In 1997, two years after taking over as Music Director of the Master Singers, Grossman started a Children’s Concert series in collaboration with Lexington public schools. “I’m very happy to be able to bring this kind of music to children,” he says. “A lot of kids think choral singing is something you do while you’re in school, or in college, and not only do we give them a chance to sing with us, we show them that this is something some people do for their whole lives.” This season’s free concert will take place at Clarke Middle School, on Saturday March 14, 2015.

A previous Children’s Concert at Clarke encouraged Catherine Sukow to audition for the Master Singers, three years ago. “As a mom, I appreciated the fact that they came to sing a concert for and along with the students,” says Sukow. She wondered about the source of “the crazy, fun rounds that they got the whole audience to sing,” and found out later that they were Grossman’s creations.

Sukow looks forward to tackling a full-scale Grossman composition in the final concert of the season, on May 16, 2015. This will mark the official 20th Anniversary celebration, says Grossman, who will make also an unusual appearance on that occasion as a violinist, in the ensemble accompanying guest artist Frank Powdermaker in J.S. Bach’s Violin Concerto in A Minor. As for his own composition for that concert, Grossman says: “it is not yet completed or named.” He adds with a laugh, “But we’re talking about May here, so we’re on schedule.”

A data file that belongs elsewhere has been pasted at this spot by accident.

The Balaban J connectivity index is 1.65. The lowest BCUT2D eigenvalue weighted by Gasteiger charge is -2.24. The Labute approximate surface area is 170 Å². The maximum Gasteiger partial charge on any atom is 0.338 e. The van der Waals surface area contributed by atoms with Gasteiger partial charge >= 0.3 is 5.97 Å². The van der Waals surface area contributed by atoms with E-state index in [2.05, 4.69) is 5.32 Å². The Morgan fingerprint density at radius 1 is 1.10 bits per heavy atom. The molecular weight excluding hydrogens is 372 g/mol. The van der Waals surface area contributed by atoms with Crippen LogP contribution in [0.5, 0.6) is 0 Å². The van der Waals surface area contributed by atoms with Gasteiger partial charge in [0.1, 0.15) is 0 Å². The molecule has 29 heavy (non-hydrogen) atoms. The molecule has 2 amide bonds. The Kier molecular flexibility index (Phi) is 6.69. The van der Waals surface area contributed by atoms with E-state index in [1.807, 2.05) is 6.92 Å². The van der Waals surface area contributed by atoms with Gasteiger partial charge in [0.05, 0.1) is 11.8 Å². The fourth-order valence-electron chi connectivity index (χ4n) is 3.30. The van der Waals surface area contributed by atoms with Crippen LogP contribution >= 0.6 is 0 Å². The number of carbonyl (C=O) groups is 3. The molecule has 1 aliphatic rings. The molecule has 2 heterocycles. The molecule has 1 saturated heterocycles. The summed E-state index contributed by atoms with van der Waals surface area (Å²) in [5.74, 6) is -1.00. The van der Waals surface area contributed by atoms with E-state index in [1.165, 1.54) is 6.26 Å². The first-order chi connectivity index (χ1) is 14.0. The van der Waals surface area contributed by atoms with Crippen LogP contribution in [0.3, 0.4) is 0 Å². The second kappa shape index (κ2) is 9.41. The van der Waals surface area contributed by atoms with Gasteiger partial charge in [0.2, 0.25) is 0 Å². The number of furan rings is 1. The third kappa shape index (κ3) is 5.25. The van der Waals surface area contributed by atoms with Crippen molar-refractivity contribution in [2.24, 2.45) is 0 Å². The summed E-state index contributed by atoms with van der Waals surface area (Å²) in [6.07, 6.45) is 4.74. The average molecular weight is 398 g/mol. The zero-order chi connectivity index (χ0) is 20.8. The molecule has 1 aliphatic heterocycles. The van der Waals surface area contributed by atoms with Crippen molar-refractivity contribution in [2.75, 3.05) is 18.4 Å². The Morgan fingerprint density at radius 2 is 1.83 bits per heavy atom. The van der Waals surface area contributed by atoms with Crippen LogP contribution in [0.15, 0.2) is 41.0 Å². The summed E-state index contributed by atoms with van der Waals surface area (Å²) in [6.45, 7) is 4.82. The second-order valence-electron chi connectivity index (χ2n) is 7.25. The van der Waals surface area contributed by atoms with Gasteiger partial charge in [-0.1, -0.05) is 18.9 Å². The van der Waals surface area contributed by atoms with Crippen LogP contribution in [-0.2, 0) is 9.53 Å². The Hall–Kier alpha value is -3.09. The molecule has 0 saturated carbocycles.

Grossman’s ability to inspire loyalty among his singers is attested by the long-term commitment of so many members of the ensemble. “I look forward to each season, and hope to be part of the adventure for many more,” says Chmela. For his part, Grossman highly values his enduring partnership with the Master Singers. “No conductor is guaranteed a position,” he says. “Anybody who has the good fortune to be a music director, let alone to work with a group for 20 years, is a very lucky person.”